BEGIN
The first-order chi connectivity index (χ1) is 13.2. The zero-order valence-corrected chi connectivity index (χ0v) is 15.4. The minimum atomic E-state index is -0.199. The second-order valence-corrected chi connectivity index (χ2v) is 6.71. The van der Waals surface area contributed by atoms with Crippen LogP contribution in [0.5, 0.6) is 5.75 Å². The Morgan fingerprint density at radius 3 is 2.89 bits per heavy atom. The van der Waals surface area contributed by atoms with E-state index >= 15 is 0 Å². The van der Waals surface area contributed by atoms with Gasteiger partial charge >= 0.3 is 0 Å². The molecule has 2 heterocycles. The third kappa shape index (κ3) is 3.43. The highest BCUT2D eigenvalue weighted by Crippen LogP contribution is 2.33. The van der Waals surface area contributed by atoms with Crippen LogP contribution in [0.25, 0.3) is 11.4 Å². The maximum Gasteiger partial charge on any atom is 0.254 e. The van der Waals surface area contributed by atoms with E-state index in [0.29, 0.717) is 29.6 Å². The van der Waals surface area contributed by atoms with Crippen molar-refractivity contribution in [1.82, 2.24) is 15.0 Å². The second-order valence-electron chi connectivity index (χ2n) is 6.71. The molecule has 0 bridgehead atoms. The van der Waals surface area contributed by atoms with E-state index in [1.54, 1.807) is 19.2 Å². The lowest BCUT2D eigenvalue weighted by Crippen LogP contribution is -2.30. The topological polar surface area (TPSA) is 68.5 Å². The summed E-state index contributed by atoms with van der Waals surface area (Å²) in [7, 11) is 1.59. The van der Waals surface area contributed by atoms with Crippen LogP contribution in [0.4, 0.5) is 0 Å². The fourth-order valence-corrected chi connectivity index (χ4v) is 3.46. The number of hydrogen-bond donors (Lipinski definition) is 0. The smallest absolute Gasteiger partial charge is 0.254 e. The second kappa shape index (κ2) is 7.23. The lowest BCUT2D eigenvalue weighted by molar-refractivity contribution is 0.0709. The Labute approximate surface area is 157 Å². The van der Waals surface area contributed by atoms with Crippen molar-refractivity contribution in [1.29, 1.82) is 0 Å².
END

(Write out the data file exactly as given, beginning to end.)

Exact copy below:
The first-order chi connectivity index (χ1) is 13.2. The zero-order valence-corrected chi connectivity index (χ0v) is 15.4. The minimum atomic E-state index is -0.199. The second-order valence-corrected chi connectivity index (χ2v) is 6.71. The van der Waals surface area contributed by atoms with Crippen LogP contribution in [0.5, 0.6) is 5.75 Å². The Morgan fingerprint density at radius 3 is 2.89 bits per heavy atom. The van der Waals surface area contributed by atoms with E-state index >= 15 is 0 Å². The van der Waals surface area contributed by atoms with Gasteiger partial charge >= 0.3 is 0 Å². The molecule has 2 heterocycles. The third kappa shape index (κ3) is 3.43. The highest BCUT2D eigenvalue weighted by Crippen LogP contribution is 2.33. The van der Waals surface area contributed by atoms with Crippen LogP contribution in [0.25, 0.3) is 11.4 Å². The maximum Gasteiger partial charge on any atom is 0.254 e. The van der Waals surface area contributed by atoms with E-state index in [0.29, 0.717) is 29.6 Å². The van der Waals surface area contributed by atoms with Crippen molar-refractivity contribution in [1.82, 2.24) is 15.0 Å². The second-order valence-electron chi connectivity index (χ2n) is 6.71. The molecule has 0 bridgehead atoms. The van der Waals surface area contributed by atoms with E-state index in [1.54, 1.807) is 19.2 Å². The lowest BCUT2D eigenvalue weighted by Crippen LogP contribution is -2.30. The topological polar surface area (TPSA) is 68.5 Å². The summed E-state index contributed by atoms with van der Waals surface area (Å²) in [7, 11) is 1.59. The van der Waals surface area contributed by atoms with Crippen LogP contribution in [0.4, 0.5) is 0 Å². The fourth-order valence-corrected chi connectivity index (χ4v) is 3.46. The number of hydrogen-bond donors (Lipinski definition) is 0. The smallest absolute Gasteiger partial charge is 0.254 e. The second kappa shape index (κ2) is 7.23. The lowest BCUT2D eigenvalue weighted by molar-refractivity contribution is 0.0709. The Labute approximate surface area is 157 Å². The van der Waals surface area contributed by atoms with Crippen molar-refractivity contribution in [1.29, 1.82) is 0 Å².